When you’re down and out and all alone, who can you turn to for satisfaction? When it’s cold and dark we look to the man that showed us that we weren’t too old to learn to love again: The CEO.
Matt W. writes us with this handy admonishment for those tempted to the evil of rebates:
I purchased a new HP Pavilion m7250n Media Center PC at Circuit City on Nov. 26. One of the reasons I did so was that they had an incredible deal if you factored in the rebates: The PC was $1069.99, then there was a $50 HP MIR, plus a whopping $120 Circuit City MIR. Which made the PC $899.99 after rebates. Like I said, a fabulous deal. The rebate window was ending in 24 hours after I saw the price, and you hade to make the purchase on-line. With Circuit City, that’s no big deal, since I could specify in-store pickup as the delivery method, and the closest one is 1.5 miles from my house. There would be no delayed gratification for me.
Remember a couple days back when we recommended using Amazon’s 30-day price drop policy to your advantage? We thought that was a pretty good idea, obviously, but keeping track of the price drops for every item—not just in a month, but every day in between—sounds like a real hassle.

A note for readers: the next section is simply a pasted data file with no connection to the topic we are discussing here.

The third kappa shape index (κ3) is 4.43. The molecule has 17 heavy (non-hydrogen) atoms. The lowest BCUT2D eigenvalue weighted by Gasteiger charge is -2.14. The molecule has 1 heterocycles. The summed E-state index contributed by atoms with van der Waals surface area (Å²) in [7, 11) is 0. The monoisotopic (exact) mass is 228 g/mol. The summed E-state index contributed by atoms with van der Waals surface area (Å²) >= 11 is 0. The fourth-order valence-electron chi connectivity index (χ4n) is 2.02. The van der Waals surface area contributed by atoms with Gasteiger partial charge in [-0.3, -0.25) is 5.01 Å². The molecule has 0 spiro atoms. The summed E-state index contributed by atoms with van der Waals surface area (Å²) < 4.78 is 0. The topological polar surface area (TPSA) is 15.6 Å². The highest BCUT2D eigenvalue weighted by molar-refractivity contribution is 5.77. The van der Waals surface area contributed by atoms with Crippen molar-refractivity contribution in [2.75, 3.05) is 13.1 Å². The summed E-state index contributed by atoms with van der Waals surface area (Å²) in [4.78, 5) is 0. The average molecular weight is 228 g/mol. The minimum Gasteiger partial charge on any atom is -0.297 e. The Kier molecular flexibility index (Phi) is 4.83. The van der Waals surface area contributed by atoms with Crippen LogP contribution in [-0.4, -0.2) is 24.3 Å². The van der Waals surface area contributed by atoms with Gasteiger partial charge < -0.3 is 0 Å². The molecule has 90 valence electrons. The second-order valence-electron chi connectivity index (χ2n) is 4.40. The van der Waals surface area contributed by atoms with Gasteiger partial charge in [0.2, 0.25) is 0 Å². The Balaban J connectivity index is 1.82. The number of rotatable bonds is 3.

Want to sneak in a few extra dollars from your Amazon orders? This nice man name of Jim has a tip for you regarding Amazon’s price drop policy. It’s pretty simple, really.
I was at the Key Foods by my house and as I was standing in line the lady in front of me swiped her credit card on the little machine by the register about three times with no luck. Then the cashier handed her a plastic bag and told her to wrap the credit card in the plastic bag and swipe it. I kind of laughed to myself, but the lady did as instructed, swiped the bag covered card and it worked. I must have made a face because the cashier smiled at me, and I asked her “how did you figure that out?” and she just smiled.
Credit cards store their information on magnetic strips. That means that if this trick is more than just retail voodoo, it must be aligning the card in such a way to make it easier for the reader to scan it. Which, you know, doesn’t make a lot of sense to us.
Here’s a cool bit of shophackery: If you append a descriptor to the end of your Gmail name—say, email@example.com, instead of firstname.lastname@example.org—you can then add a filter to Gmail to catch all those emails. That allows you to filter out your potentially spammy online shopping mail using the same account.
Out there in the great expanse of the mind, you might have misplaced a few tokens of ownership, like the keys to your car or your children’s bones. That is as natural as the sun’s hateful rays, and we do not condemn you. But did you know that someone may have misplaced property or money for you?
Mail-in rebates are a chump’s game, and on the whole, we recommend against them. (That’s one of the reason you’ll so few MIR offers in our Deals Rounds Ups; The other is that half the time they just don’t work.)